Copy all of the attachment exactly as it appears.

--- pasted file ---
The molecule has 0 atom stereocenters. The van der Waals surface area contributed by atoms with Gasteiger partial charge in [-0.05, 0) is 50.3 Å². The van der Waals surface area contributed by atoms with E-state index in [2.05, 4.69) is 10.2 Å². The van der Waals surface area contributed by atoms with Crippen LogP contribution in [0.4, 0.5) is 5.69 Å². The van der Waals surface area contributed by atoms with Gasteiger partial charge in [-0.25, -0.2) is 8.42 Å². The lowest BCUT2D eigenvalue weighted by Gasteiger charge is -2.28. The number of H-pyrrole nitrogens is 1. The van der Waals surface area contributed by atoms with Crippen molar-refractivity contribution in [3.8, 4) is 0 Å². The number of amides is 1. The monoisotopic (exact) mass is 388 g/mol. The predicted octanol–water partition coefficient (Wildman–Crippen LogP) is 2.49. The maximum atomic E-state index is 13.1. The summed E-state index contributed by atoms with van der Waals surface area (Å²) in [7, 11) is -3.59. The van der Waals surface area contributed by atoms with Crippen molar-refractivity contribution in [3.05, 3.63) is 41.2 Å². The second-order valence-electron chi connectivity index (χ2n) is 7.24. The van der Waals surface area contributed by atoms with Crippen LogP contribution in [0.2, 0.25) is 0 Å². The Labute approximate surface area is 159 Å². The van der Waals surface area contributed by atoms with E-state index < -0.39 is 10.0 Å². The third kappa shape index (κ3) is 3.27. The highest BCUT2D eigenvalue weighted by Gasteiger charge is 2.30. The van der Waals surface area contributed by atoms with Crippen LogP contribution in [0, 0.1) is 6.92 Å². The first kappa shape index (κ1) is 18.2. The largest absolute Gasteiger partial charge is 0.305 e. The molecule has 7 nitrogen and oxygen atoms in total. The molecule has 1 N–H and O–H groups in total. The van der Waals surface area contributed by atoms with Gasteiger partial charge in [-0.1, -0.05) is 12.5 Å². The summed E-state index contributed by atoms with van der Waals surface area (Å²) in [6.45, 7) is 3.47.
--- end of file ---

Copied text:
The molecule has 0 atom stereocenters. The van der Waals surface area contributed by atoms with Gasteiger partial charge in [-0.05, 0) is 50.3 Å². The van der Waals surface area contributed by atoms with E-state index in [2.05, 4.69) is 10.2 Å². The van der Waals surface area contributed by atoms with Crippen LogP contribution in [0.4, 0.5) is 5.69 Å². The van der Waals surface area contributed by atoms with Gasteiger partial charge in [-0.25, -0.2) is 8.42 Å². The lowest BCUT2D eigenvalue weighted by Gasteiger charge is -2.28. The number of H-pyrrole nitrogens is 1. The van der Waals surface area contributed by atoms with Crippen molar-refractivity contribution in [3.8, 4) is 0 Å². The number of amides is 1. The monoisotopic (exact) mass is 388 g/mol. The predicted octanol–water partition coefficient (Wildman–Crippen LogP) is 2.49. The maximum atomic E-state index is 13.1. The summed E-state index contributed by atoms with van der Waals surface area (Å²) in [7, 11) is -3.59. The van der Waals surface area contributed by atoms with Crippen molar-refractivity contribution in [3.05, 3.63) is 41.2 Å². The second-order valence-electron chi connectivity index (χ2n) is 7.24. The van der Waals surface area contributed by atoms with Crippen LogP contribution in [0.2, 0.25) is 0 Å². The Labute approximate surface area is 159 Å². The van der Waals surface area contributed by atoms with E-state index < -0.39 is 10.0 Å². The third kappa shape index (κ3) is 3.27. The highest BCUT2D eigenvalue weighted by Gasteiger charge is 2.30. The van der Waals surface area contributed by atoms with Crippen LogP contribution in [0, 0.1) is 6.92 Å². The first kappa shape index (κ1) is 18.2. The largest absolute Gasteiger partial charge is 0.305 e. The molecule has 7 nitrogen and oxygen atoms in total. The molecule has 1 N–H and O–H groups in total. The van der Waals surface area contributed by atoms with Gasteiger partial charge in [-0.1, -0.05) is 12.5 Å². The summed E-state index contributed by atoms with van der Waals surface area (Å²) in [6.45, 7) is 3.47.